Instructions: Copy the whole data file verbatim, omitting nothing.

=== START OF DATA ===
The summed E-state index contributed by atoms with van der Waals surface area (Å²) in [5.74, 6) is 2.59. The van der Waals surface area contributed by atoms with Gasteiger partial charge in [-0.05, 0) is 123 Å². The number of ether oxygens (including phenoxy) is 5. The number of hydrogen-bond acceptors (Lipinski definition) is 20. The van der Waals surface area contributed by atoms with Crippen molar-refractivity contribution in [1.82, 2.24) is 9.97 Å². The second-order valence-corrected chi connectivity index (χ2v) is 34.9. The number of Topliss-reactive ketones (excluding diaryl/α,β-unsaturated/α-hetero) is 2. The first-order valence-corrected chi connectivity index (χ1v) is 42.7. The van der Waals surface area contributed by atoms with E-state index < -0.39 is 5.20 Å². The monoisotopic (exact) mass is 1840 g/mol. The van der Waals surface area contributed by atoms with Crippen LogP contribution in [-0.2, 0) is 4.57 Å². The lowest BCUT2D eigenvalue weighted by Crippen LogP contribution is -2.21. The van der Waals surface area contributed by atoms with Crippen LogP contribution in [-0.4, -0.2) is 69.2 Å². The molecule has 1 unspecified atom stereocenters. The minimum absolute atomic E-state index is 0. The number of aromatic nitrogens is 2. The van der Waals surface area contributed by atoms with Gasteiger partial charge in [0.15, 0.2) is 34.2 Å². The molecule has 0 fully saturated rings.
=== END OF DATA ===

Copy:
The summed E-state index contributed by atoms with van der Waals surface area (Å²) in [5.74, 6) is 2.59. The van der Waals surface area contributed by atoms with Gasteiger partial charge in [-0.05, 0) is 123 Å². The number of ether oxygens (including phenoxy) is 5. The number of hydrogen-bond acceptors (Lipinski definition) is 20. The van der Waals surface area contributed by atoms with Crippen molar-refractivity contribution in [1.82, 2.24) is 9.97 Å². The second-order valence-corrected chi connectivity index (χ2v) is 34.9. The number of Topliss-reactive ketones (excluding diaryl/α,β-unsaturated/α-hetero) is 2. The first-order valence-corrected chi connectivity index (χ1v) is 42.7. The van der Waals surface area contributed by atoms with E-state index < -0.39 is 5.20 Å². The monoisotopic (exact) mass is 1840 g/mol. The van der Waals surface area contributed by atoms with Crippen LogP contribution in [-0.2, 0) is 4.57 Å². The lowest BCUT2D eigenvalue weighted by Crippen LogP contribution is -2.21. The van der Waals surface area contributed by atoms with Crippen LogP contribution in [-0.4, -0.2) is 69.2 Å². The molecule has 1 unspecified atom stereocenters. The minimum absolute atomic E-state index is 0. The number of aromatic nitrogens is 2. The van der Waals surface area contributed by atoms with Gasteiger partial charge in [0.15, 0.2) is 34.2 Å². The molecule has 0 fully saturated rings.